Sugar bowl with lid

Sugar bowl with lid

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Description
Sugar was a very expensive item when first exported across the Atlantic from the Caribbean plantations in the 1600s. Only the wealthiest members of European society could afford to use it to sweeten the equally exotic and expensive commodities such as coffee, tea, and chocolate. By the late 18th century, when this tea service was made at the Worcester Porcelain manufactory in England, the increasingly well-to-do middle class could afford to buy English porcelain, and the lower cost of tea and sugar made these desirable commodities accessible to many people. These pieces from a tea set represent this social and economic transition. The service, made of fluted porcelain with a gilt scalloped pattern and bordered in royal blue with gold banding, is not characteristic of Worcester’s most refined output of hand-painted tea wares.
The tea set also represents the truly international nature of new tastes and new trades. Although made in England, the porcelain tea service is rooted in the Chinese culture of tea drinking, but with adaptations to suit European tastes. The Chinese did not take tea with sugar or milk, so a milk jug, covered sugar bowl, and sugar tongs were European additions in response to the Atlantic sugar trade. The uncovered bowl in the set was used for “slops,” where waste tea was disposed of before a fresh cup was poured from the teapot.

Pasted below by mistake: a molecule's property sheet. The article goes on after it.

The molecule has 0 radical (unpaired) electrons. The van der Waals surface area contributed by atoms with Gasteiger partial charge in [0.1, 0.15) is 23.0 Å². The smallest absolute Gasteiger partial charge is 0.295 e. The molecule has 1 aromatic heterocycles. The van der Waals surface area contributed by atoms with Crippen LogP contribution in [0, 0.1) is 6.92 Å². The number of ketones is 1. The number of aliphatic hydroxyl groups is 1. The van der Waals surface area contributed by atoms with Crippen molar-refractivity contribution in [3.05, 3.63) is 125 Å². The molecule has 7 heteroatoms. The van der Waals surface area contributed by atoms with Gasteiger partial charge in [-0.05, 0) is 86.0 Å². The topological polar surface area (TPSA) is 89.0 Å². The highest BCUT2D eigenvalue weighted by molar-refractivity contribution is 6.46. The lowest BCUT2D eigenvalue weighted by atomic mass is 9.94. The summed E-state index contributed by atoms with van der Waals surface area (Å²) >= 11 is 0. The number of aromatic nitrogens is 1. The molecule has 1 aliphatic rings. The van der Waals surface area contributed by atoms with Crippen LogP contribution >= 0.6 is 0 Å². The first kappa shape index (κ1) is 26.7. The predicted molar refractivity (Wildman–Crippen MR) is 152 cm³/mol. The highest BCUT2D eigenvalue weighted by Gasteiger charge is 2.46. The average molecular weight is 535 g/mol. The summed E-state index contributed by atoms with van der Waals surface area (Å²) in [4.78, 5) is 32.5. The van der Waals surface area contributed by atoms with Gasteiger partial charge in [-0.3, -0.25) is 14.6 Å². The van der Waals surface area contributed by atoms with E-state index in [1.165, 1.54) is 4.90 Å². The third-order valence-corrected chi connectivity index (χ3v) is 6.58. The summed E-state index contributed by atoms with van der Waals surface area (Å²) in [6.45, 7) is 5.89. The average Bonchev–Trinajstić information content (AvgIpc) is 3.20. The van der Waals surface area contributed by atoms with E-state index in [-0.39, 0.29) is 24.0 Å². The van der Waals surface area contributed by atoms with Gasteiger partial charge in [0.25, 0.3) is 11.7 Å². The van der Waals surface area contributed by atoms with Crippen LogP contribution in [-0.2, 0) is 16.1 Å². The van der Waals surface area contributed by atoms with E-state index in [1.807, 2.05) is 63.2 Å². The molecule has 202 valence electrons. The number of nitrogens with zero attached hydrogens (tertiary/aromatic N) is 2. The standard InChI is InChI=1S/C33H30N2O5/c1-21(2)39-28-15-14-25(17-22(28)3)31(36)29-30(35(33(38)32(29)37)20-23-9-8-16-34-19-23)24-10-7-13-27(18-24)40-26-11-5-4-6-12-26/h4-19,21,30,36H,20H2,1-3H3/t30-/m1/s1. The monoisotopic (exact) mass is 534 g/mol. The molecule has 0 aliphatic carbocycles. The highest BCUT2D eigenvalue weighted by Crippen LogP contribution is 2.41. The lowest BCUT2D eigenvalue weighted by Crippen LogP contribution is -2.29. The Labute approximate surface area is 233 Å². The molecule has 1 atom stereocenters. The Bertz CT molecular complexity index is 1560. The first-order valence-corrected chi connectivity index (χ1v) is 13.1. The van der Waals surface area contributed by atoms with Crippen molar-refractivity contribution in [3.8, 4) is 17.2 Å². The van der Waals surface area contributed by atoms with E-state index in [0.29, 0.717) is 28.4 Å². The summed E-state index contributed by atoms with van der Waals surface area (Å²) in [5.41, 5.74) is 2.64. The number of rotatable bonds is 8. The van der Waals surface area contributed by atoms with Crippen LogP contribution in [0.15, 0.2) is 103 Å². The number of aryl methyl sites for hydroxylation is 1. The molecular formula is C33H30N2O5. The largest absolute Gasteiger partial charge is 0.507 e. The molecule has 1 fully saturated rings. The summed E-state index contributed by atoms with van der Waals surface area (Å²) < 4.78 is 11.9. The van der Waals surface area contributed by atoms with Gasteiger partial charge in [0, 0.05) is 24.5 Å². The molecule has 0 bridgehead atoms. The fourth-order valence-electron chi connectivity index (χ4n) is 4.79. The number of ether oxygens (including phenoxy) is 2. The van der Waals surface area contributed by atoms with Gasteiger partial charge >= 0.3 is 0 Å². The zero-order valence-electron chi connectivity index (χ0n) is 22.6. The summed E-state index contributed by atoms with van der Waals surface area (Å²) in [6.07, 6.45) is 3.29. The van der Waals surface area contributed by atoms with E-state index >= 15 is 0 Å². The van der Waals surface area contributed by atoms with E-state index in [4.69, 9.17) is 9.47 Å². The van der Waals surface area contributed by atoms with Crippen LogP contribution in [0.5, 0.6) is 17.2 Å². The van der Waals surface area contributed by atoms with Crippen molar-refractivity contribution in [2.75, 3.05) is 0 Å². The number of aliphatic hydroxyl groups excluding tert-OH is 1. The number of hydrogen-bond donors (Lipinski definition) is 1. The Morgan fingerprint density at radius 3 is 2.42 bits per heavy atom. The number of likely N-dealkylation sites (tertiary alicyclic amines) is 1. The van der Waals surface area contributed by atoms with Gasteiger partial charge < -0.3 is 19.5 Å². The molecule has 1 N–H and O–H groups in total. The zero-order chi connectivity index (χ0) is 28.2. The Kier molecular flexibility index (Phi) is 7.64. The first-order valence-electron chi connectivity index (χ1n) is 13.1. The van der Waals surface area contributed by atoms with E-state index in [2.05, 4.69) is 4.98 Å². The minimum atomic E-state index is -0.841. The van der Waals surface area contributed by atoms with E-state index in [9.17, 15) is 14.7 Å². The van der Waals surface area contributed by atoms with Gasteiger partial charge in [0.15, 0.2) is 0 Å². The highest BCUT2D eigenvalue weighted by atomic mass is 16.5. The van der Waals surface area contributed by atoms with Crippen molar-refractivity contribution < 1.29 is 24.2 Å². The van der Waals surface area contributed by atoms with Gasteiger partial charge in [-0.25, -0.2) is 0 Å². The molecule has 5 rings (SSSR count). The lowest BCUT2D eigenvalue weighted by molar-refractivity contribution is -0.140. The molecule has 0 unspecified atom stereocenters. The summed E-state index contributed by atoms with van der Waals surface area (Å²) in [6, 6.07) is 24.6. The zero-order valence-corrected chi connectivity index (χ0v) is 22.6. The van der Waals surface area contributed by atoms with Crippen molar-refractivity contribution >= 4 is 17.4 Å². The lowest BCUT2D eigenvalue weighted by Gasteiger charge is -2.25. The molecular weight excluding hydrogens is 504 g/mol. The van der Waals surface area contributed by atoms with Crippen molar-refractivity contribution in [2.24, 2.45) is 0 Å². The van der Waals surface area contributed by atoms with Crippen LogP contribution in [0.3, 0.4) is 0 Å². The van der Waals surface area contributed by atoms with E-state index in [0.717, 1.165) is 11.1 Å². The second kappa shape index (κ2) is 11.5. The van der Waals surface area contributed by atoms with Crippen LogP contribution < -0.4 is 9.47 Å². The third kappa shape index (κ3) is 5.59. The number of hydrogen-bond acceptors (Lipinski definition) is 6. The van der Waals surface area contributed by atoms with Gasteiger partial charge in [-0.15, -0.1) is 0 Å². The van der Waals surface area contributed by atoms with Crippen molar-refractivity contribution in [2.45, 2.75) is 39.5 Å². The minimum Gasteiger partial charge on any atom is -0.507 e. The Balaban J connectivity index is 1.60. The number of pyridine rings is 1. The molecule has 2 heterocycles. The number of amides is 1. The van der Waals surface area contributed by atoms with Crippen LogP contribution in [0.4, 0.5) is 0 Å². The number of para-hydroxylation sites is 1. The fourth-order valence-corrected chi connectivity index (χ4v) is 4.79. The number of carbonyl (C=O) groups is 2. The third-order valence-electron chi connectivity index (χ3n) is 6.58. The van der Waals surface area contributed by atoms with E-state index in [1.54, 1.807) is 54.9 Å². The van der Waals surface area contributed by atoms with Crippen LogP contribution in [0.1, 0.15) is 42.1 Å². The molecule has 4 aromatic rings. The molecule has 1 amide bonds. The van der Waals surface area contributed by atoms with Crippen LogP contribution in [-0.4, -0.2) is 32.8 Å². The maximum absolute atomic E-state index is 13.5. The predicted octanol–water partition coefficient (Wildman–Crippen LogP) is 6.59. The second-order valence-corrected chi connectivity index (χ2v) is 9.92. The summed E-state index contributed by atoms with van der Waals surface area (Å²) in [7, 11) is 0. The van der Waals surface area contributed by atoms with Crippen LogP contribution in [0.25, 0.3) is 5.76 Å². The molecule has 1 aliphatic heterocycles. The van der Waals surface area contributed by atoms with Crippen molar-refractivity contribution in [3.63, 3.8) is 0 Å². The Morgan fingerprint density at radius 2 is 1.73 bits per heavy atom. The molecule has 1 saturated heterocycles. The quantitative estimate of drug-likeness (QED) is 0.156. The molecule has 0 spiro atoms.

Object Name
Sugar Bowl
date made
1775-1800
place made
United Kingdom: England, Worcester
Physical Description
monochrome, blue (overall surface decoration color name)
ceramic, porcelain, soft-paste (overall material)
gilt (overall production method/technique)
Measurements
overall: 4 1/2 in; 11.43 cm
ID Number
ZZ.RSN81774L33
accession number
225282
catalog number
P883b
Colonization and Settlement
See more items in
Cultural and Community Life: Ceramics and Glass
Domestic Furnishings
Food
Family & Social Life
Exhibition
On the Water
Exhibition Location
National Museum of American History
Data Source
National Museum of American History
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